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Ozmen, Muslum Ozgur, Yavuz, Attila A..  2017.  Low-Cost Standard Public Key Cryptography Services for Wireless IoT Systems. Proceedings of the 2017 Workshop on Internet of Things Security and Privacy. :65–70.

Internet of Things (IoT) is an integral part of application domains such as smart-home and digital healthcare. Various standard public key cryptography techniques (e.g., key exchange, public key encryption, signature) are available to provide fundamental security services for IoTs. However, despite their pervasiveness and well-proven security, they also have been shown to be highly energy costly for embedded devices. Hence, it is a critical task to improve the energy efficiency of standard cryptographic services, while preserving their desirable properties simultaneously. In this paper, we exploit synergies among various cryptographic primitives with algorithmic optimizations to substantially reduce the energy consumption of standard cryptographic techniques on embedded devices. Our contributions are: (i) We harness special precomputation techniques, which have not been considered for some important cryptographic standards to boost the performance of key exchange, integrated encryption, and hybrid constructions. (ii) We provide self-certification for these techniques to push their performance to the edge. (iii) We implemented our techniques and their counterparts on 8-bit AVR ATmega 2560 and evaluated their performance. We used microECC library and made the implementations on NIST-recommended secp192 curve, due to its standardization. Our experiments confirmed significant improvements on the battery life (up to 7x) while preserving the desirable properties of standard techniques. Moreover, to the best of our knowledge, we provide the first open-source framework including such set of optimizations on low-end devices.

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Hoang, Thang, Ozkaptan, Ceyhun D., Yavuz, Attila A., Guajardo, Jorge, Nguyen, Tam.  2017.  S3ORAM: A Computation-Efficient and Constant Client Bandwidth Blowup ORAM with Shamir Secret Sharing. Proceedings of the 2017 ACM SIGSAC Conference on Computer and Communications Security. :491–505.

Oblivious Random Access Machine (ORAM) enables a client to access her data without leaking her access patterns. Existing client-efficient ORAMs either achieve O(log N) client-server communication blowup without heavy computation, or O(1) blowup but with expensive homomorphic encryptions. It has been shown that O(log N) bandwidth blowup might not be practical for certain applications, while schemes with O(1) communication blowup incur even more delay due to costly homomorphic operations. In this paper, we propose a new distributed ORAM scheme referred to as Shamir Secret Sharing ORAM (S3ORAM), which achieves O(1) client-server bandwidth blowup and O(1) blocks of client storage without relying on costly partial homomorphic encryptions. S3ORAM harnesses Shamir Secret Sharing, tree-based ORAM structure and a secure multi-party multiplication protocol to eliminate costly homomorphic operations and, therefore, achieves O(1) client-server bandwidth blowup with a high computational efficiency. We conducted comprehensive experiments to assess the performance of S3ORAM and its counterparts on actual cloud environments, and showed that S3ORAM achieves three orders of magnitude lower end-to-end delay compared to alternatives with O(1) client communication blowup (Onion-ORAM), while it is one order of magnitude faster than Path-ORAM for a network with a moderate bandwidth quality. We have released the implementation of S3ORAM for further improvement and adaptation.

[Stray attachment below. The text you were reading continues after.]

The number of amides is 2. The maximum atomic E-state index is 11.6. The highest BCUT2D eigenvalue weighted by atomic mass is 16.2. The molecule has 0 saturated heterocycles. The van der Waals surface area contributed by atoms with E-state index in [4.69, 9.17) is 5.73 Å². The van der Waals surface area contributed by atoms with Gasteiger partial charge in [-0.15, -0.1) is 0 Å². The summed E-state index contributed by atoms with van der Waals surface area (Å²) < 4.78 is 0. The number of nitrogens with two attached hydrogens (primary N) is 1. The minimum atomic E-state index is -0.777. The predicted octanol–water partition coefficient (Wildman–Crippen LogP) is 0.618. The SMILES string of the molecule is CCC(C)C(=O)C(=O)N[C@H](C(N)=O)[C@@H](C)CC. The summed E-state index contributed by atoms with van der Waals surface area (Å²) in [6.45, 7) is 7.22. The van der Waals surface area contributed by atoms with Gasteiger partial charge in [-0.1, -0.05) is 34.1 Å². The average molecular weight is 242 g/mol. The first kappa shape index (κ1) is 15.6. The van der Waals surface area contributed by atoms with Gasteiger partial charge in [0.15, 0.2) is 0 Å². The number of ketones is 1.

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Grissa, Mohamed, Yavuz, Attila A., Hamdaoui, Bechir.  2019.  TrustSAS: A Trustworthy Spectrum Access System for the 3.5 GHz CBRS Band. IEEE INFOCOM 2019 - IEEE Conference on Computer Communications. :1495–1503.
As part of its ongoing efforts to meet the increased spectrum demand, the Federal Communications Commission (FCC) has recently opened up 150 MHz in the 3.5 GHz band for shared wireless broadband use. Access and operations in this band, aka Citizens Broadband Radio Service (CBRS), will be managed by a dynamic spectrum access system (SAS) to enable seamless spectrum sharing between secondary users (SUs) and incumbent users. Despite its benefits, SAS's design requirements, as set by FCC, present privacy risks to SUs, merely because SUs are required to share sensitive operational information (e.g., location, identity, spectrum usage) with SAS to be able to learn about spectrum availability in their vicinity. In this paper, we propose TrustSAS, a trustworthy framework for SAS that synergizes state-of-the-art cryptographic techniques with blockchain technology in an innovative way to address these privacy issues while complying with FCC's regulatory design requirements. We analyze the security of our framework and evaluate its performance through analysis, simulation and experimentation. We show that TrustSAS can offer high security guarantees with reasonable overhead, making it an ideal solution for addressing SUs' privacy issues in an operational SAS environment.